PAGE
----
Palermo: Rebuilding tradition of trade has not been a smooth ride
It was common, centuries ago, for the Hupa people of what is now Northern California to trade with the neighboring Yurok for the wood needed to fashion canoes. The Kumeyaay of San Diego County exchanged shells and fish with tribes further north for obsidian to make arrows, spear points and cutting tools.
Southern California tribes engaging in commerce with other Southwest tribes forged friendships and alliances and shared songs and cultural teachings in that time centuries ago.
|It is estimated that 10 to 14 percent of the nation’s traditional and renewable energy – coal, gas, oil, wind, solar, biomass, geothermal and other resources – are on tribal lands, potentially igniting a surge of economic growth that could dwarf government gaming.|
With the unprecedented economic growth now taking place in Native America, it is not unreasonable to suggest indigenous peoples of California and throughout North America may one day engage in trade and commerce much like they did before European contact.
That hope was renewed when hundreds of American Indian and non-Indian businesspersons and entrepreneurs gathered at the Agua Caliente Casino Resort Spa in Rancho Mirage, Calif., July 12 – 14 for the American Indian Chamber of Commerce Expo ’09. The title of the conference: “Reaching New Heights Through the Spirit of Change.”
With the growth of tribal government gaming annually generating $27 billion and rapidly expanding into a resort and tourism industry employing some 300,000 people, the opportunity for tribal business partnerships and individual Native American entrepreneurialism would seem unlimited.
Rapid reinvestment of gaming revenues into other tribal government business enterprises – office and industrial real estate, high-tech businesses and other ventures – is creating a large, strong and diverse American Indian economy.
Non-gaming government enterprises operated by the 360 tribes in the lower 48 states probably generates “less than a fourth” the revenue produced by government casinos, said Lee Acevedo, executive director of the California Nation Indian Gaming Association. But that lopsided ratio will eventually even out.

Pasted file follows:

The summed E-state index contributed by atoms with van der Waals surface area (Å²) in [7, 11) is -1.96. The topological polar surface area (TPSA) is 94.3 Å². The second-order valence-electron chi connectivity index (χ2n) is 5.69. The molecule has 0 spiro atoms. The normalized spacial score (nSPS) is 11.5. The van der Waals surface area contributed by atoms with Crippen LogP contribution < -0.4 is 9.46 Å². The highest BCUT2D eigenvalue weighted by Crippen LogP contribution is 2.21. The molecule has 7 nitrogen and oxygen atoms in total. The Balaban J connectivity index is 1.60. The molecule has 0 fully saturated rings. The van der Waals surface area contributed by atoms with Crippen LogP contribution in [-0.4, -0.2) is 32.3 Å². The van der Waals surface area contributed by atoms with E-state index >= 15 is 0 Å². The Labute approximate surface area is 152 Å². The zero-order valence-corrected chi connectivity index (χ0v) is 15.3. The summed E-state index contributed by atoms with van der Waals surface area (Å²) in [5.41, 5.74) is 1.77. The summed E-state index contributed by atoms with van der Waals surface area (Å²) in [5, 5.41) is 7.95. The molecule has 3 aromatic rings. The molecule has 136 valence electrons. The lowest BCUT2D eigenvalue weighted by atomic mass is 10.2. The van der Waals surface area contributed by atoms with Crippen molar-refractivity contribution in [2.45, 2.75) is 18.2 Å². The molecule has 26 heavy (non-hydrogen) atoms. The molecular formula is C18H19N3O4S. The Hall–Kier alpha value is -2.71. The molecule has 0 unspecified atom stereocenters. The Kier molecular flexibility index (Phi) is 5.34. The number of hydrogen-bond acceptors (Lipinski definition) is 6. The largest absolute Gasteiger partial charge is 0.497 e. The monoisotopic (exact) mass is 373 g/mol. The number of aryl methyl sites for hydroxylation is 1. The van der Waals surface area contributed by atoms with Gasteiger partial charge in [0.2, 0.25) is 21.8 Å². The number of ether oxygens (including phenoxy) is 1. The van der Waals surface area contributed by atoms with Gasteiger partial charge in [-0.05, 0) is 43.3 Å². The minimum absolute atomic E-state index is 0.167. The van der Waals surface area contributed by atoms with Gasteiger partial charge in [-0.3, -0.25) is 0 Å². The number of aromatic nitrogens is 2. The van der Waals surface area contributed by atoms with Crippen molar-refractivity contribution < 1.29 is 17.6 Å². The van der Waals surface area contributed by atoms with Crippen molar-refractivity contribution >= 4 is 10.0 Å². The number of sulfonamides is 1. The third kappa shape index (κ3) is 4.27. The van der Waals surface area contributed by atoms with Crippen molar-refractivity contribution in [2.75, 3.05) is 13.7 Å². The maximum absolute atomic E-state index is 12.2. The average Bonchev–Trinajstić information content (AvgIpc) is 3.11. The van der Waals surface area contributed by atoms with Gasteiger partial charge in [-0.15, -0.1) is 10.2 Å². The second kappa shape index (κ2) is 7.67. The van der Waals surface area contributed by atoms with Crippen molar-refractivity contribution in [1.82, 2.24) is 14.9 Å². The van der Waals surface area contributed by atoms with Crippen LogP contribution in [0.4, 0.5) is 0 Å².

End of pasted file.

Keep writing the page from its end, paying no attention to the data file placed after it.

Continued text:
Meanwhile, it is estimated that 10 to 14 percent of the nation’s traditional and renewable energy – coal, gas, oil, wind, solar, biomass, geothermal and other resources – are on tribal lands, potentially igniting a surge of economic growth that could dwarf government gaming.
Tribal ownership of those energy resources would greatly enhance Indian sovereignty and strengthen tribal self-governance, contributing to a sustainable future for Indian children, grandchildren and generations to come.
The opportunity for a true Native American renaissance – one built on strong governance, economic growth and cultural and language preservation – seems truly at hand.
But change seldom comes quickly, or smoothly, if at all.
David Lester, executive director of the Council of Energy Resource Tribes of Denver, Colo., and a citizen of the Muscogee Cree Nation, is hopeful there will be a new paradigm for energy development on tribal lands. Tribes seek to own and manage energy development, he said, and are no longer willing to simply enter into royalty agreements with private companies for their precious natural resources.